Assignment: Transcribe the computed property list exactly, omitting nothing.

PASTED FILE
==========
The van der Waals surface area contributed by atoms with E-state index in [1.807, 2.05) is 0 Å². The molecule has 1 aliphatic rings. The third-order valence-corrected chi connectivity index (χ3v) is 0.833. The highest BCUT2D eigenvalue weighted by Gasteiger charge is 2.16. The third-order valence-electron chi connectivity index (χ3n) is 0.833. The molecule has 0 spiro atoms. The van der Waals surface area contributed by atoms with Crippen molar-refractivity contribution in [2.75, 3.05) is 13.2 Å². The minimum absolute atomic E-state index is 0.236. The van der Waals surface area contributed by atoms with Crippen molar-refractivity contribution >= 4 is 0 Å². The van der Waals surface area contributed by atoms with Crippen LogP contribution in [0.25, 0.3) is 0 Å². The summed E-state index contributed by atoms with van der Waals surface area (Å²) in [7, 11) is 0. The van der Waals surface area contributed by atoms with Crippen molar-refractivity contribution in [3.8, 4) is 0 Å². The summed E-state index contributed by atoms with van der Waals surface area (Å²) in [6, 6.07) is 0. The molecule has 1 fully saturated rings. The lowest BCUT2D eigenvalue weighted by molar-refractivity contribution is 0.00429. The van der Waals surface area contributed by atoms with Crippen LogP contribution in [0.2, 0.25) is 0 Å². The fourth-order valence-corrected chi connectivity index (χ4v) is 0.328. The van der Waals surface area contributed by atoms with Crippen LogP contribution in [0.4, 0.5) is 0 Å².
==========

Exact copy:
The van der Waals surface area contributed by atoms with E-state index in [1.807, 2.05) is 0 Å². The molecule has 1 aliphatic rings. The third-order valence-corrected chi connectivity index (χ3v) is 0.833. The highest BCUT2D eigenvalue weighted by Gasteiger charge is 2.16. The third-order valence-electron chi connectivity index (χ3n) is 0.833. The molecule has 0 spiro atoms. The van der Waals surface area contributed by atoms with Crippen molar-refractivity contribution in [2.75, 3.05) is 13.2 Å². The minimum absolute atomic E-state index is 0.236. The van der Waals surface area contributed by atoms with Crippen molar-refractivity contribution >= 4 is 0 Å². The van der Waals surface area contributed by atoms with Crippen LogP contribution in [0.25, 0.3) is 0 Å². The summed E-state index contributed by atoms with van der Waals surface area (Å²) in [7, 11) is 0. The van der Waals surface area contributed by atoms with Crippen molar-refractivity contribution in [3.8, 4) is 0 Å². The summed E-state index contributed by atoms with van der Waals surface area (Å²) in [6, 6.07) is 0. The molecule has 1 fully saturated rings. The lowest BCUT2D eigenvalue weighted by molar-refractivity contribution is 0.00429. The van der Waals surface area contributed by atoms with Crippen LogP contribution in [0.2, 0.25) is 0 Å². The fourth-order valence-corrected chi connectivity index (χ4v) is 0.328. The van der Waals surface area contributed by atoms with Crippen LogP contribution in [0.4, 0.5) is 0 Å².